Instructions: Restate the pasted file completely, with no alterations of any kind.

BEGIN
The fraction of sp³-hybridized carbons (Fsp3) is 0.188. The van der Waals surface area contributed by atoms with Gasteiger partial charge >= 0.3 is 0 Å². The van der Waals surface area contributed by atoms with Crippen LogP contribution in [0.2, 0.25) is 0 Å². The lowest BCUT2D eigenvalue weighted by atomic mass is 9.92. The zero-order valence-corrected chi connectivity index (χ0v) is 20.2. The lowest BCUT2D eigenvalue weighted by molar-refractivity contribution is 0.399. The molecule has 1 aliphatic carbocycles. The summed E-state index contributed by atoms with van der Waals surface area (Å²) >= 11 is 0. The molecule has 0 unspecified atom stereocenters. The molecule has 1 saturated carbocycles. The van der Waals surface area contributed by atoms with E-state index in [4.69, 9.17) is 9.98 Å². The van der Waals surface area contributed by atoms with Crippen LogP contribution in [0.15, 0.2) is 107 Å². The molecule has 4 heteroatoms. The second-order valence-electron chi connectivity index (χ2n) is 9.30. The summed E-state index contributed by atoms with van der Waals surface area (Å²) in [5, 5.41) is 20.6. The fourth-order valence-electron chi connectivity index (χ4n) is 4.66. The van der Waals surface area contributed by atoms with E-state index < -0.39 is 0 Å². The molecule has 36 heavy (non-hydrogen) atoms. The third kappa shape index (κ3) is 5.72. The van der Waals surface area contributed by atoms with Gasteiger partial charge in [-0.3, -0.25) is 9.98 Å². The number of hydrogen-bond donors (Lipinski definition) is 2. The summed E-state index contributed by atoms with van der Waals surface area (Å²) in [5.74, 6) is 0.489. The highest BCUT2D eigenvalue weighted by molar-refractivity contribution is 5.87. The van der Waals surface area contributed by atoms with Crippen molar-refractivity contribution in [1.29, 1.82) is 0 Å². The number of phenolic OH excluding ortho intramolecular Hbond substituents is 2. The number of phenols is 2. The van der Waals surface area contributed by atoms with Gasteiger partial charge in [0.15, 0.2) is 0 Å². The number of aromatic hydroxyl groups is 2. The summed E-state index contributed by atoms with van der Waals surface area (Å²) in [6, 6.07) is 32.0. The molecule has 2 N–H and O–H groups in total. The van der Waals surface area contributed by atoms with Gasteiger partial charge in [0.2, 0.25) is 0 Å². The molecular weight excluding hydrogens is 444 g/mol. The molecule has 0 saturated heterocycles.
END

The fraction of sp³-hybridized carbons (Fsp3) is 0.188. The van der Waals surface area contributed by atoms with Gasteiger partial charge >= 0.3 is 0 Å². The van der Waals surface area contributed by atoms with Crippen LogP contribution in [0.2, 0.25) is 0 Å². The lowest BCUT2D eigenvalue weighted by atomic mass is 9.92. The zero-order valence-corrected chi connectivity index (χ0v) is 20.2. The lowest BCUT2D eigenvalue weighted by molar-refractivity contribution is 0.399. The molecule has 1 aliphatic carbocycles. The summed E-state index contributed by atoms with van der Waals surface area (Å²) >= 11 is 0. The molecule has 0 unspecified atom stereocenters. The molecule has 1 saturated carbocycles. The van der Waals surface area contributed by atoms with E-state index in [4.69, 9.17) is 9.98 Å². The van der Waals surface area contributed by atoms with Crippen LogP contribution in [0.15, 0.2) is 107 Å². The molecule has 4 heteroatoms. The second-order valence-electron chi connectivity index (χ2n) is 9.30. The summed E-state index contributed by atoms with van der Waals surface area (Å²) in [5, 5.41) is 20.6. The fourth-order valence-electron chi connectivity index (χ4n) is 4.66. The van der Waals surface area contributed by atoms with E-state index < -0.39 is 0 Å². The molecule has 36 heavy (non-hydrogen) atoms. The third kappa shape index (κ3) is 5.72. The van der Waals surface area contributed by atoms with Gasteiger partial charge in [-0.3, -0.25) is 9.98 Å². The number of hydrogen-bond donors (Lipinski definition) is 2. The summed E-state index contributed by atoms with van der Waals surface area (Å²) in [5.74, 6) is 0.489. The highest BCUT2D eigenvalue weighted by molar-refractivity contribution is 5.87. The van der Waals surface area contributed by atoms with Crippen molar-refractivity contribution in [1.29, 1.82) is 0 Å². The number of phenolic OH excluding ortho intramolecular Hbond substituents is 2. The number of phenols is 2. The van der Waals surface area contributed by atoms with Gasteiger partial charge in [0.15, 0.2) is 0 Å². The number of aromatic hydroxyl groups is 2. The summed E-state index contributed by atoms with van der Waals surface area (Å²) in [6, 6.07) is 32.0. The molecule has 2 N–H and O–H groups in total. The van der Waals surface area contributed by atoms with Gasteiger partial charge in [0.2, 0.25) is 0 Å². The molecular weight excluding hydrogens is 444 g/mol. The molecule has 0 saturated heterocycles.